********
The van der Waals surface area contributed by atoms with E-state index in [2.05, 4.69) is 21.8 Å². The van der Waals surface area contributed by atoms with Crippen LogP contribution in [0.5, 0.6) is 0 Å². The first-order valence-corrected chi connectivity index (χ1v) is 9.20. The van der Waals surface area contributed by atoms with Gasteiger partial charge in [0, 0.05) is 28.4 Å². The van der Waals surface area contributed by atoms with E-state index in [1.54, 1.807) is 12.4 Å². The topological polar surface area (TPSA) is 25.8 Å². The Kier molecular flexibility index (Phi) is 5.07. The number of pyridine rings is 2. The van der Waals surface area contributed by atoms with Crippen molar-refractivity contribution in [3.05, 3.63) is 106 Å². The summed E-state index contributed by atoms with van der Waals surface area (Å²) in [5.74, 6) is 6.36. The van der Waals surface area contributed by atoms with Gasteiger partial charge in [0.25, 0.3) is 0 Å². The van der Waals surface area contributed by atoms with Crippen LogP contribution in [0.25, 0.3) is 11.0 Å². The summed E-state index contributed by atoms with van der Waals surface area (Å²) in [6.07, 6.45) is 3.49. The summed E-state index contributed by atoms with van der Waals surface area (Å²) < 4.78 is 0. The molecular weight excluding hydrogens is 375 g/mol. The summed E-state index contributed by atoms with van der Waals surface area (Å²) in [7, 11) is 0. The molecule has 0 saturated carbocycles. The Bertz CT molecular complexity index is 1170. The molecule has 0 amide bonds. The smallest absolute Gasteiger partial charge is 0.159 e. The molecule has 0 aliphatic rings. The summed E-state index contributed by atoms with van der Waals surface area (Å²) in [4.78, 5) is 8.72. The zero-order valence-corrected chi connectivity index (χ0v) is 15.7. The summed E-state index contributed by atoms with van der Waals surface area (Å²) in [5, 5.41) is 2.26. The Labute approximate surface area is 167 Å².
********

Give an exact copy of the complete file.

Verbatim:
The van der Waals surface area contributed by atoms with E-state index in [2.05, 4.69) is 21.8 Å². The van der Waals surface area contributed by atoms with Crippen LogP contribution in [0.5, 0.6) is 0 Å². The first-order valence-corrected chi connectivity index (χ1v) is 9.20. The van der Waals surface area contributed by atoms with Gasteiger partial charge in [0, 0.05) is 28.4 Å². The van der Waals surface area contributed by atoms with E-state index in [1.54, 1.807) is 12.4 Å². The topological polar surface area (TPSA) is 25.8 Å². The Kier molecular flexibility index (Phi) is 5.07. The number of pyridine rings is 2. The van der Waals surface area contributed by atoms with Crippen molar-refractivity contribution in [3.05, 3.63) is 106 Å². The summed E-state index contributed by atoms with van der Waals surface area (Å²) in [5.74, 6) is 6.36. The van der Waals surface area contributed by atoms with Gasteiger partial charge in [0.25, 0.3) is 0 Å². The van der Waals surface area contributed by atoms with Crippen LogP contribution in [0.25, 0.3) is 11.0 Å². The summed E-state index contributed by atoms with van der Waals surface area (Å²) in [6.07, 6.45) is 3.49. The summed E-state index contributed by atoms with van der Waals surface area (Å²) < 4.78 is 0. The molecular weight excluding hydrogens is 375 g/mol. The summed E-state index contributed by atoms with van der Waals surface area (Å²) in [7, 11) is 0. The molecule has 0 saturated carbocycles. The Bertz CT molecular complexity index is 1170. The molecule has 0 amide bonds. The smallest absolute Gasteiger partial charge is 0.159 e. The molecule has 0 aliphatic rings. The summed E-state index contributed by atoms with van der Waals surface area (Å²) in [4.78, 5) is 8.72. The zero-order valence-corrected chi connectivity index (χ0v) is 15.7. The summed E-state index contributed by atoms with van der Waals surface area (Å²) in [5, 5.41) is 2.26. The Labute approximate surface area is 167 Å².